“Printed ink that chips or flakes off a toy can quickly land in a toddler’s stomach." That statement by a well-known toy manufacturer is indicative of the high safety standards required of children’s toys. This means that the ink systems used must comply with the same requirements as those applied to food colorants. At the same time, no toxic stabilizers, like lead, can be used in the production of plastic parts for toys.
So innovative manufacturing processes are required to ensure quality adhesion of printing ink, while also meeting the general challenges of cost-efficient manufacture of the toy.
Using Openair-Plasma®, the high surface tensions required for processing the most diverse materials can be precisely achieved, and most importantly with a purely physical process, free of chemicals. Water-based inks adhere beautifully with long-lasting stability.
- Alternative materials can be used, such as recycled materials;
- Expands the spectrum of applications for adhesives;
- New, lean manufacturing procedures, such as plasma sealing of furniture edges; and
- Uniform quality during manufacturing, less scrap.
Two-component (2C) injection molding refers to a two-stage manufacturing process using injection molding. First, a hard component is formed that is then coated selectively with a soft component in a second step. If the materials are compatible, these two components form a strong bond.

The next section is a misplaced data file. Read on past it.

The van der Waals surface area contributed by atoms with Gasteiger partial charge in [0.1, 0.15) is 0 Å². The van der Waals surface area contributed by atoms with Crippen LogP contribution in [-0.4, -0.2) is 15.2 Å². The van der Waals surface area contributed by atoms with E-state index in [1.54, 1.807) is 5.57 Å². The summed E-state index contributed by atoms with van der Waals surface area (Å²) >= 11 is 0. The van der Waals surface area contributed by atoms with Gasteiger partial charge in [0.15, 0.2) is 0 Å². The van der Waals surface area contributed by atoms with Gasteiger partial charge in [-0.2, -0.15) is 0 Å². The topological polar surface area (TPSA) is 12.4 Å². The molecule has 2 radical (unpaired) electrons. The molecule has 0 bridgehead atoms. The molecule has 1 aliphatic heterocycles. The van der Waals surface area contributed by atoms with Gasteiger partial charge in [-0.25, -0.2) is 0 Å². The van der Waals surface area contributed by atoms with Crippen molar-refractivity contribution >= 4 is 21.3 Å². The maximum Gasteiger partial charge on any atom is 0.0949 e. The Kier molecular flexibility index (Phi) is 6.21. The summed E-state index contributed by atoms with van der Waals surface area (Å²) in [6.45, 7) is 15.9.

This process has been rarely used in the manufacture of children’s toys, however, because only certified materials free of any toxins can be used, similar to medical technology. But as a rule, soft components don’t bond well to such materials.
With Openair-Plasma® pre-treatment, however, 2C injection molding can be used by the toy industry without worry and without toxic materials. This plasma system is integrated directly in the extrusion tool and selectively modifies the exact spot where the soft component will be subsequently bonded (plastic bonding agent).